While President Trump may not win, he’s demonstrated the ability to lose the election. In the last week, the President has done his best to alienate voters outside his base. His refusing to offer a rebuttal to his tax returns, coming unhinged in the debate, and doubling down on his implicit support of white supremacy all played well with his base. But his base consists of zealots. By definition, they don’t need further incitement. More importantly, his base is around 45%, just shy of what he needs to win—making his alienation of undecided voters even more untenable. Also, it makes Joe Biden’s job easier. “Never interrupt your enemy when he is making a mistake.”
The President has always needed keeping from himself. A positive COVID-19 test may succeed where numerous chiefs of staff and cabinet members have failed. Ten days away from the campaign trail solves numerous problematic issues for the President. Unable to control the virus’ narrative, the diagnosis now places him squarely at the narrative’s sympathetic center. No longer is anyone discussing his insults of Veterans and Christians. President Trump has never changed his style. He would be unwilling to do so for the second debate. One of the options under discussion is muting the President’s microphone if he fails to conform to debate rules. Not a good look for anyone, much less a sitting President. The quarantine period now makes the second debate unlikely. Which, in turn, makes the chances of a third debate remote.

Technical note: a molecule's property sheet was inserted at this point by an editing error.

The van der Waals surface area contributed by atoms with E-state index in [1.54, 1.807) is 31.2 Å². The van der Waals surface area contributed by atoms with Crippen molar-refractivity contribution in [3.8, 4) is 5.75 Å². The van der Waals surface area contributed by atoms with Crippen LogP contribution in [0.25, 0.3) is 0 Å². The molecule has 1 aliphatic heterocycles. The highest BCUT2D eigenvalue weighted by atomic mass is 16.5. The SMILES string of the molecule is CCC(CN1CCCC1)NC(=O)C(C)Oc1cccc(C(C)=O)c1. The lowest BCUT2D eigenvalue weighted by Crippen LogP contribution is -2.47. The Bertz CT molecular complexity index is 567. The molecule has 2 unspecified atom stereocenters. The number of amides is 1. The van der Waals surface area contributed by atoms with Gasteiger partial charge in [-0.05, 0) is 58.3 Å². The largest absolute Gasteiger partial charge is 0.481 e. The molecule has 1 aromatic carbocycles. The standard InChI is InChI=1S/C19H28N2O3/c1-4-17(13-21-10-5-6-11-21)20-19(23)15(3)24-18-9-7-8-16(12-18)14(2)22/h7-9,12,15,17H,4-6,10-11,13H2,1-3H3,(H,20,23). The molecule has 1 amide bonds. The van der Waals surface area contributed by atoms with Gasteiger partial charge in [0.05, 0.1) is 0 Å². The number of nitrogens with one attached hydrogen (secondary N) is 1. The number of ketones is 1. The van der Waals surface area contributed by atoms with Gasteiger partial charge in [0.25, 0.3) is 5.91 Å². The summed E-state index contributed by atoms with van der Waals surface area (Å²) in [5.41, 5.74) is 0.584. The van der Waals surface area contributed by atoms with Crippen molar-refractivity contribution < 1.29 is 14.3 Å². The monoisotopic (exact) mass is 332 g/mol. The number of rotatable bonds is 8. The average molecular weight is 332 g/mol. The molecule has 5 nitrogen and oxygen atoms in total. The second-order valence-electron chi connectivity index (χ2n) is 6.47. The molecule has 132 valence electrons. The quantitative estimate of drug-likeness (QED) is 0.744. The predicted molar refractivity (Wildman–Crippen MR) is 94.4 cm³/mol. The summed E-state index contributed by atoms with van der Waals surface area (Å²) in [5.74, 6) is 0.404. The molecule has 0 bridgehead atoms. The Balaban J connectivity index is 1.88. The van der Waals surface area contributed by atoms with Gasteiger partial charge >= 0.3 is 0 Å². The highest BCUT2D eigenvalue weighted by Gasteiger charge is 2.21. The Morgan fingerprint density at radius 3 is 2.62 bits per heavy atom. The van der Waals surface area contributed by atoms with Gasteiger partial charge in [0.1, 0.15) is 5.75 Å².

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He is conceding at least ten days of campaigning to his opponent, Joe Biden. Never advisable a month before the election. The incubation time for COVID-19 is between 2-14 days. Biden was in the presence of the President three days ago. Meaning, regardless of Biden testing negative today, having been exposed he is also subject to the quarantine CDC guidelines. How long before the Trump campaign raises this issue?
Overall, Speaker Nancy Pelosi has done an excellent job of blaming the failed stimulus talks on the President and Republicans. The President’s unavailability will shift pressure to Pelosi to take the White House’s latest offer. Pelosi should consider making the deal. She’s received concessions on all significant points, state and local aid, and unemployment enhancement, to name two. The people who need help need it now. Waiting until after the election will mean passing a bill in February. Any assistance would take until March or April to materialize. At that point, Congress would be “Throwin’ us trunks as we’re starting to drown.”
The President’s handling of the COVID crisis has been a significant weakness of his re-election effort. His illness, assuming he recovers, allows him to do one of two things, both helpful. He can play his contracting the virus as a “come to Jesus moment” and repent for earlier mistakes. Alternatively, assuming he has a swift recovery, he can personally re-assert the virus is “no more than a bad flu.” Either way, he is likely to gain votes.
Finally, what will amount to a break in campaigning will allow the Trump re-election effort to focus on raising much-needed money. Regardless of arguments for and against, elections are won and lost over the airwaves in the final weeks.
In retrospect, Trump’s flouting of the recommended mask and social distancing guidelines resulted in a predictable October surprise. Now ironically, again assuming the President recovers, COVID-19, once seen as his nemesis, may prove to be his ultimate savior.
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